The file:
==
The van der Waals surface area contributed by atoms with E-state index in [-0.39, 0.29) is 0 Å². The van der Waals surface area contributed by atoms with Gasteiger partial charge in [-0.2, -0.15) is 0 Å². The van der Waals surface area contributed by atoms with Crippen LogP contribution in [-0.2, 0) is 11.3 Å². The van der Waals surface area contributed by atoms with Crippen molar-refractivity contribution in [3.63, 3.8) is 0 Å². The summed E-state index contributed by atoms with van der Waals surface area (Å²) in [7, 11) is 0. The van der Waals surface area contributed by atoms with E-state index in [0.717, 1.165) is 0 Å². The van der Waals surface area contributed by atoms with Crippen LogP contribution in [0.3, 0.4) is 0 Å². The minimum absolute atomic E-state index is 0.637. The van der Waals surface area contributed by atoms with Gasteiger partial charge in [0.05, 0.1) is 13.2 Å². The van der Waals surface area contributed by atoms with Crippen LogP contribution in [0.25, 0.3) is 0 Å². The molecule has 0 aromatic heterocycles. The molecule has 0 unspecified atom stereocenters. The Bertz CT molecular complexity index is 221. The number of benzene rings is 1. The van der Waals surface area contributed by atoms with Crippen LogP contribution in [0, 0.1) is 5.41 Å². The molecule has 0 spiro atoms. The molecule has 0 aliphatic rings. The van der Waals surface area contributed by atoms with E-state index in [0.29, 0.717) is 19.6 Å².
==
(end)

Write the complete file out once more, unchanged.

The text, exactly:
The van der Waals surface area contributed by atoms with E-state index in [-0.39, 0.29) is 0 Å². The van der Waals surface area contributed by atoms with Gasteiger partial charge in [-0.2, -0.15) is 0 Å². The van der Waals surface area contributed by atoms with Crippen LogP contribution in [-0.2, 0) is 11.3 Å². The van der Waals surface area contributed by atoms with Crippen molar-refractivity contribution in [3.63, 3.8) is 0 Å². The summed E-state index contributed by atoms with van der Waals surface area (Å²) in [7, 11) is 0. The van der Waals surface area contributed by atoms with E-state index in [0.717, 1.165) is 0 Å². The van der Waals surface area contributed by atoms with Crippen LogP contribution in [0.3, 0.4) is 0 Å². The minimum absolute atomic E-state index is 0.637. The van der Waals surface area contributed by atoms with Gasteiger partial charge in [0.05, 0.1) is 13.2 Å². The van der Waals surface area contributed by atoms with Crippen LogP contribution in [0.25, 0.3) is 0 Å². The molecule has 0 aromatic heterocycles. The molecule has 0 unspecified atom stereocenters. The Bertz CT molecular complexity index is 221. The number of benzene rings is 1. The van der Waals surface area contributed by atoms with Crippen LogP contribution in [0, 0.1) is 5.41 Å². The molecule has 0 spiro atoms. The molecule has 0 aliphatic rings. The van der Waals surface area contributed by atoms with E-state index in [0.29, 0.717) is 19.6 Å².